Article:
Friday lunchtime at the Gala in Durham and an audience of 100 await expectantly the return of New England reedman/flautist Greg Abate and Northeast keyboardist Paul Edis. They launched straight into their programme of seven extended numbers and it was clear from the start that the prevailing spirit behind the music was Greg’s mentor and recording partner Phil Woods who passed away in September last year. Five of the pieces played were either from collaborations with Woods, from tributes to him, or tributes by Woods to fellow musicians.
They began with a favourite Abate opener, Jerome Kern’s All the Things You Are*, Greg stating the opening phrases on alto before launching into the melody and into an extended alto solo, Paul picking out chords and harmonies behind him, urging him on, before Greg hands over to Paul to plot his own path through the possibilities of the song. Greg came back with further elaborations on the theme culminating on a soaring and dipping finish.
The pace is slower for the next piece, The End of a Love Affair, which Greg features as a duet with Phil Woods on Kindred Spirits. Greg opens again but quickly Paul and he are taking lines in turn. As the solos develop a bluesy feel emerges, each player quoting parts of the theme as they develop their solos. They close with more exchanges before Greg finishes in a swirl from the bottom to the top of the register.
Between numbers Greg explained (if I heard him properly) that after visiting the North East last year he had left his flute on the tube in Glasgow. He had recovered it but because of the exigencies of his touring arrangements this year (he had left Cheltenham at 5.00am this morning and had to leave for Maidenhead early on Saturday) he had left it and his tenor at his Leicester base, a pity as his flute playing last year was exquisite.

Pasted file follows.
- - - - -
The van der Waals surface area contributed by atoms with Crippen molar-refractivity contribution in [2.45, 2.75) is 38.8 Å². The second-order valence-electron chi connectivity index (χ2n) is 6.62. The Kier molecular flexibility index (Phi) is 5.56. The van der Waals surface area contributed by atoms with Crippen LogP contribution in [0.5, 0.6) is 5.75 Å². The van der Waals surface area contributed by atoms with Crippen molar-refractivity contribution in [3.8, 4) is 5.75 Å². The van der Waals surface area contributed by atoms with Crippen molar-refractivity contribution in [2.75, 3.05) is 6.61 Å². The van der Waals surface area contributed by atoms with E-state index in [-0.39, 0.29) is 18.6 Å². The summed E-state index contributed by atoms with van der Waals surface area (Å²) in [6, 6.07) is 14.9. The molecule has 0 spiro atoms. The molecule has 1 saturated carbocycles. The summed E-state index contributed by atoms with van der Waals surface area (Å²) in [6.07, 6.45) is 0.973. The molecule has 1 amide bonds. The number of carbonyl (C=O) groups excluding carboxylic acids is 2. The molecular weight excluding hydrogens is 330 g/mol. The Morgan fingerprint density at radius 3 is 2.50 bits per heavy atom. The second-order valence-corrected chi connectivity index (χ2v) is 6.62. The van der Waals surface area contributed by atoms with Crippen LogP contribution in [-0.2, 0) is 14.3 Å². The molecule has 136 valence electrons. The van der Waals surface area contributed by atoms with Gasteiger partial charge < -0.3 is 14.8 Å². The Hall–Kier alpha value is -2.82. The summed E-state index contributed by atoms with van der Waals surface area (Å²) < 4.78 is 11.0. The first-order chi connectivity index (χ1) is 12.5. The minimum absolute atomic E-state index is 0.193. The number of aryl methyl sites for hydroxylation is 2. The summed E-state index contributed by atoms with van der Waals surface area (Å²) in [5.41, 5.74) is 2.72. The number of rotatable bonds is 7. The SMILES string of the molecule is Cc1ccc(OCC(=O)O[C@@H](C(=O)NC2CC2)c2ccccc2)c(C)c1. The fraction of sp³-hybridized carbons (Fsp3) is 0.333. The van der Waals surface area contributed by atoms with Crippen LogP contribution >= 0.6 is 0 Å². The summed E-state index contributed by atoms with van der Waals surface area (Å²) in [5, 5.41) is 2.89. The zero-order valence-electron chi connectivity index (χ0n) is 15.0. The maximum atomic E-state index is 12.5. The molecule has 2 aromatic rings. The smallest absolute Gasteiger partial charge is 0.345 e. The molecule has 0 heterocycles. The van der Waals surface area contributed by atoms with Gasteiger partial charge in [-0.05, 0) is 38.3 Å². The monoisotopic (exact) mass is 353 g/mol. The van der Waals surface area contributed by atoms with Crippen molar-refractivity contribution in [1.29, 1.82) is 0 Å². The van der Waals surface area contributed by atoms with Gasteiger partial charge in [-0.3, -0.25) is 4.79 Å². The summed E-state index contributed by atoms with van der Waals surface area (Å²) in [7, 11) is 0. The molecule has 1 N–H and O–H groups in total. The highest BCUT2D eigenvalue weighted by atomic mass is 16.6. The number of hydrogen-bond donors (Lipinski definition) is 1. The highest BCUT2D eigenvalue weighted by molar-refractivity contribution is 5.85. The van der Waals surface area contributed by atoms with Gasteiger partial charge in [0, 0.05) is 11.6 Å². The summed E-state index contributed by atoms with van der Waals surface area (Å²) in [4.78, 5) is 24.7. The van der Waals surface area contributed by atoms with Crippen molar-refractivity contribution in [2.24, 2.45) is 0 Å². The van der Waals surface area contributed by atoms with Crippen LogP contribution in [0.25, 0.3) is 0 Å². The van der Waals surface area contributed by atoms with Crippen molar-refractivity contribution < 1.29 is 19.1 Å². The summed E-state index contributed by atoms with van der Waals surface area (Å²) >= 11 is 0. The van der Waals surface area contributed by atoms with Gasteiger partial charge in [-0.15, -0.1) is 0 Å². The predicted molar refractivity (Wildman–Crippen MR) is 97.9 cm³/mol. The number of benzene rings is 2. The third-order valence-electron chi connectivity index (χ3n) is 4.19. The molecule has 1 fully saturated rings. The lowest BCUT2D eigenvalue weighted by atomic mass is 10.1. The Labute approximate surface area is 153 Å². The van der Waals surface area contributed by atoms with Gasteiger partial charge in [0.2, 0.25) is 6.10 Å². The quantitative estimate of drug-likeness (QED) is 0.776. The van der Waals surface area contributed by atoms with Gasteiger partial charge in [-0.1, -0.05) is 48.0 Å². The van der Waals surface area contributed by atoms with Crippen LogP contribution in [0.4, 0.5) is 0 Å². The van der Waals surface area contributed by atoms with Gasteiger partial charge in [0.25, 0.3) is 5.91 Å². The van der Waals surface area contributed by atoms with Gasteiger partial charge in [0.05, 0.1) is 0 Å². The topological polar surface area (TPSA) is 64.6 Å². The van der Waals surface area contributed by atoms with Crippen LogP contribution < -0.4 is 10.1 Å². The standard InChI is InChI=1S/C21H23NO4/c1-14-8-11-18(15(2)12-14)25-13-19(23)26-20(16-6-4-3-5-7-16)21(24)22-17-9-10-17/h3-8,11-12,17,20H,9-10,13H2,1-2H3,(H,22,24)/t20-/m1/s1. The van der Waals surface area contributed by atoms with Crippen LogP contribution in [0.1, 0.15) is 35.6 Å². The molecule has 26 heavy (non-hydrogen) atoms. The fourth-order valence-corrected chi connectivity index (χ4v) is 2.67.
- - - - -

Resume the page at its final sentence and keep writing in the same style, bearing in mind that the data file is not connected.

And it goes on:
On his 2015 CD Motif the flute features on the next number, his own composition Morning of the Leaves, a beautiful jazz waltz, Greg summoning up the mood of spring (or was it this autumn?) on his alto, quoting as we went along from Softly as the Morning Sunrise, Paul matching his lyricism on keys.
Greg now returned to Phil Woods and their recent joint CD (Woods’ last recording) Kindred Spirits, with Harold Arlen’s A Sleeping Bee, another beautiful melody. Greg begins with a delicate intro, a short bridge, then picks up the pace to introduce the full song line. Paul supports on piano as Greg stretches out once again with an intense but controlled solo, then Paul takes to over with his own explorations. Greg returns ranging to the lower registers before finishing on another bluesy, boppy flourish around the theme.
Greg reflected on the challenges of playing as a duet without bass and drums support, and how this helps reveal more from the material. Harder work for both, but perhaps a promise for even more exciting music at the Jazz Café in the evening with the full quartet.
Now the concert was in full swing and the final three numbers brought the audience to repeated rapturous applause. Greg jogged Paul’s memory with the chords and riffs of Charlie Parker’s Yardbird Suite before they set off through Bird’s masterpiece. Brilliant solos from both, phrases traded, quotes from amongst other numbers prompted by their improvisations, The Lady is a Tramp. It felt as if this is what they had been building up to in all the previous numbers.
A ballad, Moonlight in Vermont followed. Paul opened improvising on the chords, Greg took the theme, Paul picks up on his suggestions and takes the melody forward, before both take long solos, again quoting from other songs prompted by their improvisations. It’s as if they are picking up ideas from deep in their imagination and knowledge of the music, a sort of collage that had me musing of George Braque pictures or Kurt Schwitters assemblages.
The final number was Cedar’s Blues, another piece from Kindred Spirits, a tribute by Phil Woods to Cedar Walton. It’s a good paced blues, space for striding piano and almost funky alto, perhaps derived from Greg’s time with Ray Charles. Both players are clearly enjoying themselves, throwing phrases back and forth to each other as they develop the piece. Paul’s solo reminds me again of Horace Silver or was it Wyn Kelly? They come back to what we think is the final phrase, then suddenly Greg morphs the piece into Blue Monk, both stretch the theme out with lengthy solos building up to as real climax as Greg returns to Cedar’s Blues for a long drawn out swirling finish.
Brian E
*(Greg can be heard playing All the Things You Are here.